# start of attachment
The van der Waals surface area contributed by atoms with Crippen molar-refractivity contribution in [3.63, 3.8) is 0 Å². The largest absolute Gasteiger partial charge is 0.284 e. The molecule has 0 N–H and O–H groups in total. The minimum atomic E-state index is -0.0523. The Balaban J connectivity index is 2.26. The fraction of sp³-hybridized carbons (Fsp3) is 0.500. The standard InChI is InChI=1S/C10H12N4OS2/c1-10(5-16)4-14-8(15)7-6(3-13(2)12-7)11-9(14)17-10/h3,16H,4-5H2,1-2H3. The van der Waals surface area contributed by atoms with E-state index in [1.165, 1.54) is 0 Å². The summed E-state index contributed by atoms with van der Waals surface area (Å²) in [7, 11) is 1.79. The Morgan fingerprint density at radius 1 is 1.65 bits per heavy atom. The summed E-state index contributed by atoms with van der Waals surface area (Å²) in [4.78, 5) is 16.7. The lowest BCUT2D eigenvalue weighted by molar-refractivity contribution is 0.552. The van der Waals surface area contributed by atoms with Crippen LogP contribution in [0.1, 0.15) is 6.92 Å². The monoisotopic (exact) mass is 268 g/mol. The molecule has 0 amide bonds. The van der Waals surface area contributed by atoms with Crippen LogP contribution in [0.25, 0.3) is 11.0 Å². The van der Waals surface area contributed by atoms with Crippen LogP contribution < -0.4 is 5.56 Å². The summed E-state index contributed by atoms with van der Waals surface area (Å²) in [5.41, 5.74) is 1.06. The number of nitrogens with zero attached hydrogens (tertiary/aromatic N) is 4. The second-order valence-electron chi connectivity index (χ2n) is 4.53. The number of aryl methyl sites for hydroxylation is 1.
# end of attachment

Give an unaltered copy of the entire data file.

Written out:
The van der Waals surface area contributed by atoms with Crippen molar-refractivity contribution in [3.63, 3.8) is 0 Å². The largest absolute Gasteiger partial charge is 0.284 e. The molecule has 0 N–H and O–H groups in total. The minimum atomic E-state index is -0.0523. The Balaban J connectivity index is 2.26. The fraction of sp³-hybridized carbons (Fsp3) is 0.500. The standard InChI is InChI=1S/C10H12N4OS2/c1-10(5-16)4-14-8(15)7-6(3-13(2)12-7)11-9(14)17-10/h3,16H,4-5H2,1-2H3. The van der Waals surface area contributed by atoms with E-state index in [1.165, 1.54) is 0 Å². The summed E-state index contributed by atoms with van der Waals surface area (Å²) in [7, 11) is 1.79. The Morgan fingerprint density at radius 1 is 1.65 bits per heavy atom. The summed E-state index contributed by atoms with van der Waals surface area (Å²) in [4.78, 5) is 16.7. The lowest BCUT2D eigenvalue weighted by molar-refractivity contribution is 0.552. The van der Waals surface area contributed by atoms with Crippen LogP contribution in [0.1, 0.15) is 6.92 Å². The monoisotopic (exact) mass is 268 g/mol. The molecule has 0 amide bonds. The van der Waals surface area contributed by atoms with Crippen LogP contribution in [0.25, 0.3) is 11.0 Å². The van der Waals surface area contributed by atoms with Crippen LogP contribution < -0.4 is 5.56 Å². The summed E-state index contributed by atoms with van der Waals surface area (Å²) in [5.41, 5.74) is 1.06. The number of nitrogens with zero attached hydrogens (tertiary/aromatic N) is 4. The second-order valence-electron chi connectivity index (χ2n) is 4.53. The number of aryl methyl sites for hydroxylation is 1.